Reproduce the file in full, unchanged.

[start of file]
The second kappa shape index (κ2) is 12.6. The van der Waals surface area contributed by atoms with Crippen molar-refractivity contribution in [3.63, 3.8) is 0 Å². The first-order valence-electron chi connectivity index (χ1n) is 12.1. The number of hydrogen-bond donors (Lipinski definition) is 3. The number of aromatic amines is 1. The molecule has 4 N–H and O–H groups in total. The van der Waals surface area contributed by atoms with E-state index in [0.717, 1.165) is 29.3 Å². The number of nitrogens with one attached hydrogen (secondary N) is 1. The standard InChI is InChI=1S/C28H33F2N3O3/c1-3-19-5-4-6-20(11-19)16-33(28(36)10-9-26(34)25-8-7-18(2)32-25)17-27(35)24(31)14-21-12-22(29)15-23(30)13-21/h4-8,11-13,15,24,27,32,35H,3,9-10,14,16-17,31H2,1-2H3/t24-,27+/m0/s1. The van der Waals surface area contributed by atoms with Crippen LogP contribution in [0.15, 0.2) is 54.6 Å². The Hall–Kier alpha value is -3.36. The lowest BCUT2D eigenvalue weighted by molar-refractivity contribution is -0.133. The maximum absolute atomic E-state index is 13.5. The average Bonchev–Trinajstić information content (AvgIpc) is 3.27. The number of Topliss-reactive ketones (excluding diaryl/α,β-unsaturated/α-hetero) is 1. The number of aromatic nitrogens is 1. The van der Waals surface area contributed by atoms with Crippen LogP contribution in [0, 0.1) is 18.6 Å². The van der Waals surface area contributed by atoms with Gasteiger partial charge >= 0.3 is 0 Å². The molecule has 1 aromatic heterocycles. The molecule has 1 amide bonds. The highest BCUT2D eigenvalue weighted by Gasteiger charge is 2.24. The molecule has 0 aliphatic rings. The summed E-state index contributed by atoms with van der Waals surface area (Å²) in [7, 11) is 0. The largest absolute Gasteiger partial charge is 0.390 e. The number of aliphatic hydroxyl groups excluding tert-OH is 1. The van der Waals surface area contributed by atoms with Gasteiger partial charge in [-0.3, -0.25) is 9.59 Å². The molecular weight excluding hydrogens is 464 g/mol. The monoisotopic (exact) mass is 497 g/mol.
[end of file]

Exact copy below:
The second kappa shape index (κ2) is 12.6. The van der Waals surface area contributed by atoms with Crippen molar-refractivity contribution in [3.63, 3.8) is 0 Å². The first-order valence-electron chi connectivity index (χ1n) is 12.1. The number of hydrogen-bond donors (Lipinski definition) is 3. The number of aromatic amines is 1. The molecule has 4 N–H and O–H groups in total. The van der Waals surface area contributed by atoms with E-state index in [0.717, 1.165) is 29.3 Å². The number of nitrogens with one attached hydrogen (secondary N) is 1. The standard InChI is InChI=1S/C28H33F2N3O3/c1-3-19-5-4-6-20(11-19)16-33(28(36)10-9-26(34)25-8-7-18(2)32-25)17-27(35)24(31)14-21-12-22(29)15-23(30)13-21/h4-8,11-13,15,24,27,32,35H,3,9-10,14,16-17,31H2,1-2H3/t24-,27+/m0/s1. The van der Waals surface area contributed by atoms with Crippen LogP contribution in [0.15, 0.2) is 54.6 Å². The Hall–Kier alpha value is -3.36. The lowest BCUT2D eigenvalue weighted by molar-refractivity contribution is -0.133. The maximum absolute atomic E-state index is 13.5. The average Bonchev–Trinajstić information content (AvgIpc) is 3.27. The number of Topliss-reactive ketones (excluding diaryl/α,β-unsaturated/α-hetero) is 1. The number of aromatic nitrogens is 1. The van der Waals surface area contributed by atoms with Crippen LogP contribution in [0, 0.1) is 18.6 Å². The van der Waals surface area contributed by atoms with Gasteiger partial charge >= 0.3 is 0 Å². The molecule has 1 aromatic heterocycles. The molecule has 1 amide bonds. The highest BCUT2D eigenvalue weighted by Gasteiger charge is 2.24. The molecule has 0 aliphatic rings. The summed E-state index contributed by atoms with van der Waals surface area (Å²) in [7, 11) is 0. The largest absolute Gasteiger partial charge is 0.390 e. The number of aliphatic hydroxyl groups excluding tert-OH is 1. The van der Waals surface area contributed by atoms with Gasteiger partial charge in [-0.3, -0.25) is 9.59 Å². The molecular weight excluding hydrogens is 464 g/mol. The monoisotopic (exact) mass is 497 g/mol.